In the last decade, more than 250 luxury condo buildings went up in Brooklyn, bringing thousands of units to the borough and dramatically altering its character.
The rezoning of Williamsburg and Greenpoint at the beginning of the century changed a post-industrial wasteland into Brooklyn’s version of the Meatpacking District, as is widely understood. What has been less well documented is the transformation of the borough by construction in recent years, following the 2008 crash.
Proprietary data in a story in the Sunday New York Times shows how dramatic the luxury condo building boom has been in Brooklyn, affecting primarily Williamsburg, Bed Stuy and Downtown Brooklyn. In Williamsburg, more than 192 luxury condo buildings comprising 3,201 units went up. Even more surprising, the boom was nearly as big in Bedford Stuyvesant: 144 new luxury condo buildings with 1,654 units were created. In Downtown Brooklyn, 14 luxury condos resulted in 1,574 units.
Not mentioned are Park Slope, Gowanus, Prospect Lefferts Gardens, Prospect Heights, where new condo buildings have also sprouted. The article focuses on Manhattan where, it says, the luxury condo building boom has created a glut of housing for the wealthy — more than half of units are unsold — at the expense of everyone else, driving prices ever higher in every borough and failing to create sufficient affordable housing. While this is certainly true, in Brooklyn the luxury rental has been a bigger factor in transforming the physical landscape and driving up housing costs.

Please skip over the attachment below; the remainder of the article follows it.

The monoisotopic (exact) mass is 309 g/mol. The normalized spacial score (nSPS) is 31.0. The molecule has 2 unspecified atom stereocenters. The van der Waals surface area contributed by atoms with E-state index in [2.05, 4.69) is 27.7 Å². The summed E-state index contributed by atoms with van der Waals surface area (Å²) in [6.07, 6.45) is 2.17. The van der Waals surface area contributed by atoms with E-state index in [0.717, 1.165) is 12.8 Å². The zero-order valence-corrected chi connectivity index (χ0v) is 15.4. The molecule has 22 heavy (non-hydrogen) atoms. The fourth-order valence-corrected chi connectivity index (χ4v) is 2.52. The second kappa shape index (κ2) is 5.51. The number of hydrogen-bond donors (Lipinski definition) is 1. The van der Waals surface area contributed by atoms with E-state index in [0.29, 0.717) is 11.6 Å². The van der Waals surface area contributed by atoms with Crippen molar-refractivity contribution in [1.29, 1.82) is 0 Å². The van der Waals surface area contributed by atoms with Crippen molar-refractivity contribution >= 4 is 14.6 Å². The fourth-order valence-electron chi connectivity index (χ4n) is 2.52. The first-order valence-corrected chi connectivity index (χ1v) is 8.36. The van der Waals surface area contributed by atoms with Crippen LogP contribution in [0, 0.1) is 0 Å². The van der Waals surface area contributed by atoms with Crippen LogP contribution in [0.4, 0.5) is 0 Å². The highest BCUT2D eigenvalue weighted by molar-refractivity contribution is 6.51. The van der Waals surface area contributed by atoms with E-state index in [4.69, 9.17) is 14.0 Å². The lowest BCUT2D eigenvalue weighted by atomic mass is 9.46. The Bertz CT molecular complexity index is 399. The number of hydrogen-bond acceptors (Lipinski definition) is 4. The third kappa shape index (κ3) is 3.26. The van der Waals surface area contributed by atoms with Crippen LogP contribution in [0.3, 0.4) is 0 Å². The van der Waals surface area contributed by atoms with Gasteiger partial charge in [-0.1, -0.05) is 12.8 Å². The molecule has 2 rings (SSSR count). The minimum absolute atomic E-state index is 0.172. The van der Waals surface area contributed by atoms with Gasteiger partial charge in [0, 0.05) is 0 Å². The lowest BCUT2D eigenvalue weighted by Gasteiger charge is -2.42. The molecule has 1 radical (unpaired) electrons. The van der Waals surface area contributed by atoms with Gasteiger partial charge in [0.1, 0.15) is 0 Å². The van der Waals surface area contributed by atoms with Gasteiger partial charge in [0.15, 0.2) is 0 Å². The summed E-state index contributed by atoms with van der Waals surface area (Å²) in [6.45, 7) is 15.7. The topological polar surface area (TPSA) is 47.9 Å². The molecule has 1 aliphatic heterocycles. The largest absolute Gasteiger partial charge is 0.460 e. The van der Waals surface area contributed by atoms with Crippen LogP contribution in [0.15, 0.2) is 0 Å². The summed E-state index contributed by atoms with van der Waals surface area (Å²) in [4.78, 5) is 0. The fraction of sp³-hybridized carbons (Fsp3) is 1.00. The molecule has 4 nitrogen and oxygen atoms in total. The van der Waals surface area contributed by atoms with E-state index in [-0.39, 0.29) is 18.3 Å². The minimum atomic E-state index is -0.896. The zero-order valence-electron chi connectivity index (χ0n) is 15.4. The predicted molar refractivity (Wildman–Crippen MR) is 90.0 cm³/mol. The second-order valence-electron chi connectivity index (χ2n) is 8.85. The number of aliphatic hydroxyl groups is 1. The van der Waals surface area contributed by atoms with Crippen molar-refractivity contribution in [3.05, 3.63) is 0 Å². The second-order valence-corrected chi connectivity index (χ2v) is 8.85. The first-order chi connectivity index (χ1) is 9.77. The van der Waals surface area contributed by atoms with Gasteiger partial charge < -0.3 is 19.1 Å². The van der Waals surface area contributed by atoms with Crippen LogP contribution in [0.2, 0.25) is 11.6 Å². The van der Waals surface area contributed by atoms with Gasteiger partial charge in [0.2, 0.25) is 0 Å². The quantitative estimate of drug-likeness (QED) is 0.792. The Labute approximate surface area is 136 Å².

As well, the co-op boom of the 1980s and the phasing out of rent regulation starting in the 1990s are even bigger and more direct causes of gentrification across all of New York City.
Now the boom cycle is over even though rents are higher than ever, says the story, which notes anti-gentrification efforts have had some victories lately with rent reform and pushback against city-led rezonings.
Looming in Brooklyn are rezonings in Bushwick and Gowanus, at a time when some Brooklyn developers who specialized in condos have had financial issues or changed their business model lately, such as Brooklyn Capital and Hello Living. Meanwhile, developers have tapped into city funding by converting new luxury housing and hotels into homeless shelters, in areas such as Park Slope, Sunset Park and Bushwick.
In Brooklyn, though, whether the building boom continues — and here it’s mostly luxury rentals, not condos — will hinge at least in part on whether developers continue to get funding and tax breaks. What do you think will happen next?
[Photos by Susan De Vries]
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